(Now the new server will have everything it needs in 2016 versions... not affecting anything on the production server)

Create users on the 2012 domain to test, and match those with users on the 2016 (same credentials)
I'm guessing if I can successfully map network drives, I can install the client applications to the RDS server.

This seems like a way to test without affecting the live server at all except as a network client.

Am I thinking right?
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Cliff GaliherCommented:
Two problems with your plan. Don't make the host a DC. Do that in a VM.

I don't understand creating accounts in your 2012 environment to match accounts in your test environment. The while point of doing the 2016 DC is to give you that isolation. Take advantage of that. Never terms on a live environment. Not even partially. Not in any way, shape, or form.
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DrPingAuthor Commented:
Thanks Cliff... I posted the previous comments, before I noticed you had new input.... and might be understanding my new idea is as bad as the old idea?

To clarify a little more:
Application licensing is controlled by dongles on the server (i said they were strict).
The existing RDS server doesn't host applications... it only acts as a network client... where client applications are installed to connect to the data server, and all applications are provided as published apps.

Adding a new and completely separate server with it's own DC and RDS to the network should be fine, and not hurt anything on the existing servers? And if I can get an RDS session to map drives to the existing data server... I can install the network clients and test the new server, and the only thing the existing server will see is a new network client... no RDS roles will have to be shared between the test environment, and the production environment at all?
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Philip ElderTechnical Architect - HA/Compute/StorageCommented:
If the software dongles are USB use Fabulatech's USB over Ethernet to redirect them into the test environment when testing. When production/live turn redirection off so that the dongles are present to the production environment.
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Cliff GaliherCommented:
I think part of the problem is your mixing of terminology.  RDS hosts applications. That's what it does. But you say it isn't hosting applications.  Now in a client/server application, it may host the application client while the server is hosted elsewhere, but that isn't the same as not hosting an application at all.  Similarly, when you say the only thing the server will see is a new "network client"  ...that is also a rather vague statement as well.  Especially when you start talking about network shares which you've also mentioned.  QuickBooks is a great example of an application where the data file itself is simply on a network share, but for multi-user access, there is also a database component that must be installed and quickbooks makes connections to both.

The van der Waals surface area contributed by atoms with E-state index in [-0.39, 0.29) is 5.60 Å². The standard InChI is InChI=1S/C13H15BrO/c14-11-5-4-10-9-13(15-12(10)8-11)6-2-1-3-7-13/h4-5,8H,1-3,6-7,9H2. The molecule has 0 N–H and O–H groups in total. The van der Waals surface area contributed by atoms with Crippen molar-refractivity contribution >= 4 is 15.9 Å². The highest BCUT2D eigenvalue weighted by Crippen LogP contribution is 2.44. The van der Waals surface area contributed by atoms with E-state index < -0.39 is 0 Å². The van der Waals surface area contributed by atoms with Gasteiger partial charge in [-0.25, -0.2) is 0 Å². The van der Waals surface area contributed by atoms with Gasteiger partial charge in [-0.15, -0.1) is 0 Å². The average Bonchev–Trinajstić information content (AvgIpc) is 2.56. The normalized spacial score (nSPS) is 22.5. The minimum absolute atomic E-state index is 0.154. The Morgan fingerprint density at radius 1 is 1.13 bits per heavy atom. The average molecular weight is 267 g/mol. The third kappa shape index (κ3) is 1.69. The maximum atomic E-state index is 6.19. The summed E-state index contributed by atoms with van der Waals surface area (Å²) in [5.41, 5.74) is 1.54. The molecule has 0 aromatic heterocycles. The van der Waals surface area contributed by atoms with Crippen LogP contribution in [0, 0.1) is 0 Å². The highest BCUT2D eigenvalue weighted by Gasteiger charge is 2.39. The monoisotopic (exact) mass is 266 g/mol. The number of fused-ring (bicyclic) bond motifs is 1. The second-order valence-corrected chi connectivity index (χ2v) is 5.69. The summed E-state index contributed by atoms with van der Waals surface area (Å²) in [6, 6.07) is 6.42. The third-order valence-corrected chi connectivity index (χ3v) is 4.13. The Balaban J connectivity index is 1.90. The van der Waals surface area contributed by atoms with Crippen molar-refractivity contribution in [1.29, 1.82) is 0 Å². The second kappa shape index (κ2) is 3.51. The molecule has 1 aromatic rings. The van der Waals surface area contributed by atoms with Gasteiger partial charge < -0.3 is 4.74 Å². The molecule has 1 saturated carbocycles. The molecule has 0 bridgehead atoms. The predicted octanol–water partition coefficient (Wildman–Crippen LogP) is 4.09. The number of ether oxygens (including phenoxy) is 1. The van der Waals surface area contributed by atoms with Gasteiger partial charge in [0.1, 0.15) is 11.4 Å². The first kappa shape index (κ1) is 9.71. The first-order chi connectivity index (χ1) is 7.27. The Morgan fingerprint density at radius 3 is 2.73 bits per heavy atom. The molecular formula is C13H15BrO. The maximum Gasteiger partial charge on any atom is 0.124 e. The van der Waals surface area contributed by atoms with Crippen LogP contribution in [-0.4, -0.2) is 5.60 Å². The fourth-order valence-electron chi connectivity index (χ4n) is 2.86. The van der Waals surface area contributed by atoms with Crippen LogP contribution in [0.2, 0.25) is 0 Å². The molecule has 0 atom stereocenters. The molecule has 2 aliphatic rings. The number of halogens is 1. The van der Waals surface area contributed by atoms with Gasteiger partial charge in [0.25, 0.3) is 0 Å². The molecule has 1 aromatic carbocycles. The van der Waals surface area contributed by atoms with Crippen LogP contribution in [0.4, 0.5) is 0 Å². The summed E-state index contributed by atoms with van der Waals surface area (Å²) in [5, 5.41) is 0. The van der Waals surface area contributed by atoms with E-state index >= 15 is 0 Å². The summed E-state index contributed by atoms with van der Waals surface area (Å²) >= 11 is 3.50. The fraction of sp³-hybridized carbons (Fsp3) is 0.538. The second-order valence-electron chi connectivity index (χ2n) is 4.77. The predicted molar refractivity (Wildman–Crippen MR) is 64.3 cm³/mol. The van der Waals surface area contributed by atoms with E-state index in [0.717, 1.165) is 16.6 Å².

Unfortunately there is enough vagueness and unfamiliarity that I can't guarantee good suggestions.

What I can say is that I stand by my initial assertion. Testing on a live network is *always* bad practice and I've never seen a justifiable reason I agree with in all my years consulting.

Even in your example, I'd say this:

1) If the application is so important that it needs to run 24/7 and the business loses a lot money while its down then even a slight risk is going to be too expensive.  Work with the company to get test licensing or another dongle or whatever. The cost is going to be better than if you break it doing this partial test, and probably not worth your job either if something goes wrong.

And if the application *doesn't* lose a lot of money while its down, or if it isn't up 24/7, or both, you have a justifiable way to create a maintenance window where the dongle can live on the test server for awhile.  Unplug. Test for an hour. Plug back in. And I'd *still* work with the vendor to get a valid test platform up first before going that route. But at least its a doable option.

No matter what, there are ways around testing on a live network.  Just my opinion. Not sure I will have a lot more to offer after that.
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DrPingAuthor Commented:
Thanks for your input and time Cliff, and you're right about the mis-terminology on my part.
(the RDS server is hosting the network client software, but doesn't have the database actually installed)

Your opinion about test environments is noted... but these poor folk will have to rely on good luck, and thoroughly tested backups.

I believe my idea of a separate DC with a VM RDS server will be safe to set up and test running the network client software.
However you recommended to make the test DC a VM too, and not on the physical... completely possible, (and I don't mean any insult by questioning your suggestion about this)... just hope to understand if this is helping me avoid a landmine, makes something easier, or just more opinion.
Thanks!
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Cliff GaliherCommented:
Best practice. Hyper-v management OS (mistakenly called a host by many) should always be just that and never run other roles. The changes hyper-v makes to network up the hyper-v is or and the VM is does break things. A quick Google search will show that collocation the DC and the hyper-v roles is bad news.
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DrPingAuthor Commented:
Both of your time and input is appreciated. Philips advice to segment the network, gave me the inspiration to just segment the domains, and I won't have to worry about breaking the existing production environment.

Cliff reminded me to be careful ;>)

Thank you both!